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The United Nations Commission on International Trade Law was established by the General Assembly in 1966 with the mandate of harmonizing the law of international trade. In the years since its establishment, UNCITRAL has been recognized as the core legal body of the United Nations system in this field and has since worked in the attempt to remove or reduce disparities in national laws that create obstacles to the flow of international trade.
Trade means faster growth, higher living standards and new opportunities through commerce. In order to increase these opportunities worldwide, UNCITRAL formulates modern, fair, and harmonized rules on commercial transactions. These include:

· Conventions, model laws and rules which are acceptable worldwide;
· Legal and legislative guides and recommendations of great practical value;
· Technical assistance in law reform projects;
· Updated information on case law and enactments of uniform commercial law;
· Regional and national seminars on uniform commercial law.

The Commission is composed of sixty member States elected by the General Assembly. Membership is structured so as to be representative of the world's various geographic regions and its principal economic and legal systems. Members of the Commission are elected for terms of six years, the terms of half the members expiring every three years.
Italy is a current member of the Commission, and its mandate will last until 2022. The Commission carries out its work at annual sessions, which are held in alternate years in New York and in Vienna. The Commission has established six working groups to perform the substantive preparatory work on topics within the Commission's programme of work. Each of the working groups is composed of all member States of the Commission.
The six working groups and their current topics are as follows:

· Working Group I - Micro, Small and Medium-sized Enterprises
· Working Group II - Dispute Settlement
· Working Group III - Investor-State Dispute Settlement Reform
· Working Group IV - Electronic Commerce
· Working Group V - Insolvency Law
· Working Group VI - Security Interests

Each working group of the Commission typically holds one or two sessions a year, depending on the subject-matter to be covered; these sessions also alternate between New York and Vienna.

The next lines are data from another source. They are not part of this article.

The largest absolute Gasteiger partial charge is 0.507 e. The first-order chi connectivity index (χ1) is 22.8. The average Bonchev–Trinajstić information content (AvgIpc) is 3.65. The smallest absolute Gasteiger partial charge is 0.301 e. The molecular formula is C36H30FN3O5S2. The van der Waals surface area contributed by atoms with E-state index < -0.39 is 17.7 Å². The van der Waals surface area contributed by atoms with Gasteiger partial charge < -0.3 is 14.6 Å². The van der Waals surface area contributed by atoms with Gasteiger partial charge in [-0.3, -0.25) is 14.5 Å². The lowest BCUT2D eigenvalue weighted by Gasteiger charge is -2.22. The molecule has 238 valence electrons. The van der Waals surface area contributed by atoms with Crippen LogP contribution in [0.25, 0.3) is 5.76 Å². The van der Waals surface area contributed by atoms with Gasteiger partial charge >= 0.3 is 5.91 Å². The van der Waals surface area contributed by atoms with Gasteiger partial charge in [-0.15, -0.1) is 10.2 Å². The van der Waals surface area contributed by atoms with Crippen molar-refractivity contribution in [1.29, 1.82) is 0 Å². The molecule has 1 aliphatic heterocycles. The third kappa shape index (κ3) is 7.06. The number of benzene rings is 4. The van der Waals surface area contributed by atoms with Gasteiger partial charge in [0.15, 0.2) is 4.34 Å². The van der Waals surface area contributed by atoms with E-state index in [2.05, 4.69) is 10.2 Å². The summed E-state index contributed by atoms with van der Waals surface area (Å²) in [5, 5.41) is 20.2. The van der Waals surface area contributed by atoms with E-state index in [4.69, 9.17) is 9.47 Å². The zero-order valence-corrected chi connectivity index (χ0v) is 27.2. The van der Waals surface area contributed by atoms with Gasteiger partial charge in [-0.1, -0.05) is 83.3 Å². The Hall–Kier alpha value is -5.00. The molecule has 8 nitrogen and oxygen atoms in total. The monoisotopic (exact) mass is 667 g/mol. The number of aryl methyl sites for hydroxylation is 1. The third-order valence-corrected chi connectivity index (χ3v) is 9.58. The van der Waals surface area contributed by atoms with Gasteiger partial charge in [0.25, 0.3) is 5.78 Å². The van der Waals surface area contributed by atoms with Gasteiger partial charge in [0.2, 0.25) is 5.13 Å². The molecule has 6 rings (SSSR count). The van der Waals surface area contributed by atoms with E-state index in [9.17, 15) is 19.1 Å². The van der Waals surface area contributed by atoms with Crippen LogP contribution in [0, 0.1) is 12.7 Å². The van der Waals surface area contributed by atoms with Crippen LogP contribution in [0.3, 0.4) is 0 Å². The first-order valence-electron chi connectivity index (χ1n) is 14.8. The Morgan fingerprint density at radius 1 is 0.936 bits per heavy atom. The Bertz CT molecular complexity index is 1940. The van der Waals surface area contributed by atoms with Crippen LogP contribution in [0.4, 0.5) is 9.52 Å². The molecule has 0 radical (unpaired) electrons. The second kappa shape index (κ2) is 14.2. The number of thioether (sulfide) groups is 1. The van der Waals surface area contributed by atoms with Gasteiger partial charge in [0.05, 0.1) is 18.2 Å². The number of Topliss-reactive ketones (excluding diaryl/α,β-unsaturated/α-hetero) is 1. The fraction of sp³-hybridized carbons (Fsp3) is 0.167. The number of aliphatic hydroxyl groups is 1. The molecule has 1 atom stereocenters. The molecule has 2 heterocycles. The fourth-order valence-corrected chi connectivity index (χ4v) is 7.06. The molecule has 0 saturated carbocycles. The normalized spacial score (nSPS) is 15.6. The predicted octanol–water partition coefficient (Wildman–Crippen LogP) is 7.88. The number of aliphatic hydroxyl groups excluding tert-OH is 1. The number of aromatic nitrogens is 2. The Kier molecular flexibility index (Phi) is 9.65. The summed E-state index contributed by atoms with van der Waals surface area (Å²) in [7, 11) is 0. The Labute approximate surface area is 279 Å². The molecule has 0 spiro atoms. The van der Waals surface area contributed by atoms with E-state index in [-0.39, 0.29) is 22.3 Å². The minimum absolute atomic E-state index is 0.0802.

In addition to member States, all States that are not members of the Commission, as well as interested international organizations, are invited to attend sessions of the Commission and of its working groups as observers. Observers are permitted to participate
in discussions at sessions of the Commission and its working groups to the same extent as members.

2030 Agenda for Sustainable Development: UNCITRAL's role
As a promoter of the rule of law in the field of international trade law, UNCITRAL supports the SDGs, in particular goals 1 (No poverty), 4 (Quality Education), 5 (Gender Equality), 8 (Decent work and economic growth), 9 (Industry, Innovation and Infrastructure), 10 (Reduced inequalities), 12 (Responsible consumption and production), 16 (Peace, Justice and Strong Institutions) and 17 (Partnership for the goals). UNCITRAL's contribution to the achievement of the Sustainable Development Goals proceeds on several fronts and touches upon a number of different and interrelated areas. Inter alia, UNCITRAL helps generating resources by
promoting a legal environment that attracts potential donors and investors and provides the means for businesses of all sizes to establish and to thrive. It promotes mature rule-based commerce, which has long been recognized as a stabilizing factor important for mobilizing resources for development. Also, it cooperates in mainstreaming gender equality by setting standards aimed at reducing the legal obstacles faced by MSEs during their life cycle, since many such businesses are run by women.

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Last updated: October 2020